“Among the problems with treating students like children is that they become increasingly childlike in response,” Laura Kipnis, professor at Northwestern University, said. What has been described as the “neo-Victorian cult of feminine fragility” on college campuses is now used to characterize the fanaticism over microaggressions and freedom of speech.
Microaggressions, unintentionally offensive remarks related to one’s race or gender, can hurt. They can be particularly distressing when they come from our professors. As someone involved in activism, I’ve often heard fellow activists muse about reporting professors who express offensive ideas in class. I even know some students who have proposed lobbying for a reporting system.
I disagree with fretting over microaggressions. I believe that our collective concern over microaggressions is infantilizing and detrimental and that we should definitely not have a microaggression reporting system.
Last year, Ithaca College passed a resolution for the creation of a microaggression reporting system. The concept has since spread like wildfire, sparking campaigns at schools including Occidental College, George Washington University, Wesleyan, and Penn State. With the Barnard Columbia Solidarity Network gaining momentum in its fight against all forms of oppression, I’m sure that it’s only a matter of time before a microaggression reporting system gets tacked onto student activists’ laundry list of demands.
As a member of a good number of “marginalized minority” groups, I get it. I’ve had a number of professors who have made me feel uncomfortable. Sometimes, I admit, I’ve even fantasized about getting them in trouble with the administration, much like many of the people in my social circle.
But what exactly do we lose in reporting professors who offend us? A lot, I’d argue.
To begin, we lose our ability to handle people who make us uncomfortable. True, opinions hurt, and hurtful opinions can often create a hostile environment, but learning how to negotiate these hostile environments is good learning experience. By reporting microaggressions, students miss out on the personal benefits of working through problems without administrative intervention.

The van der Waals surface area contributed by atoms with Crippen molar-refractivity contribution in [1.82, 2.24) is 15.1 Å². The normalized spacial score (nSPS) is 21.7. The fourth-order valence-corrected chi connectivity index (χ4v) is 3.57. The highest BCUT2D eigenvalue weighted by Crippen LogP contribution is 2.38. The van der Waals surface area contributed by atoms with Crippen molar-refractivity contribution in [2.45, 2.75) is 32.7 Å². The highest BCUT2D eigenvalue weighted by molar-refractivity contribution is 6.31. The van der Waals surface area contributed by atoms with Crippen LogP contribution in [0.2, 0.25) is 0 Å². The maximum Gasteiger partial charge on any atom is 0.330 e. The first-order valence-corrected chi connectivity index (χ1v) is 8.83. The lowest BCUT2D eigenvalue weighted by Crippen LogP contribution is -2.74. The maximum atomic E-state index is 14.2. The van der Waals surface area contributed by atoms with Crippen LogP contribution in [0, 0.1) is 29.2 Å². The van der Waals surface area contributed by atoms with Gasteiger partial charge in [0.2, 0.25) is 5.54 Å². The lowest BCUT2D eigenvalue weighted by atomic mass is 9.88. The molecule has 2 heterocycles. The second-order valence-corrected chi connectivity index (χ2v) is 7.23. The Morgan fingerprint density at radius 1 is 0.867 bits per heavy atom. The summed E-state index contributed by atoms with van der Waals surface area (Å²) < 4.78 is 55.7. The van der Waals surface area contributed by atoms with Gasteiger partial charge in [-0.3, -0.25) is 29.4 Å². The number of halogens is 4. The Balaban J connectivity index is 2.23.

And, if it’s that serious, why not go to office hours and explain to your professor what they’re doing wrong? As students, we too often promote the fallacious notion that we are powerless. We can ruin professors’ lives as easily as they can ruin ours; in that sense, we may even have more power than professors do (although it almost never happens).
Professors can be intimidating, which can make approaching a professor with a concern feel almost forbidden. However, going through this process is beneficial for real life, where interaction with people who make you feel uncomfortable can have much higher stakes.
Once we leave Columbia, we’ll need to be able to navigate our interpersonal relationships without relying on administrators to mediate our problems. Being forced to learn this now is dificult, but worthwhile.
More broadly, focusing on penalizing those who utter microaggressions makes us college students look terrible in the public eye. It makes us look like children with too much time on our hands, crying over spilt milk.
Focusing on our vulnerabilities not only makes us look like babies, but also delegitimizes larger concerns we have—concerns that can be framed in the spirit of policy changes rather than hurt feelings. For example, we can direct our concern about racial injustice into a lobbying effort for an affirmative action policy to increase the number of professors of color the University hires, or work on policies that make it easier for students to avoid their alleged sexual assailants.
What we consider microaggressive or offensive speech can be good for our intellect, too. Sometimes, what you consider “offensive” can often be the truth or can help to reveal truths about society. For instance, a professor who assigns the book The Bell Curve (notoriously controversial because of its implications about the poor and people of color) could be subject to rebuke because of its level of political incorrectness . However, not assigning the book could deprive students of learning about a new theory related to intelligence and socioeconomic status.
Overindulging in our own sense of vulnerability is bad for our own emotional growth. When we have conversations that stress how we are victimized, we enmesh ourselves in conversations full of negativity and run the risk of taking minor things way too seriously.
As Kipnis wrote: “It’s astounding how aggressive students’ assertions of vulnerability have gotten in the past few years. Emotional discomfort is regarded as equivalent to material injury, and all injuries have to be remediated.”
Indeed, the remediation that students seek for microaggressions doesn’t just come with a price for our instructors, but for ourselves as well.
Toni Airaksinen is a Barnard College sophomore majoring in urban studies. She is a first-generation college student and TA for Barnard’s Environmental Science department. She tweets@Toni_Airaksinen. The Ivory Tower: Deconstructed runs alternate Wednesdays.
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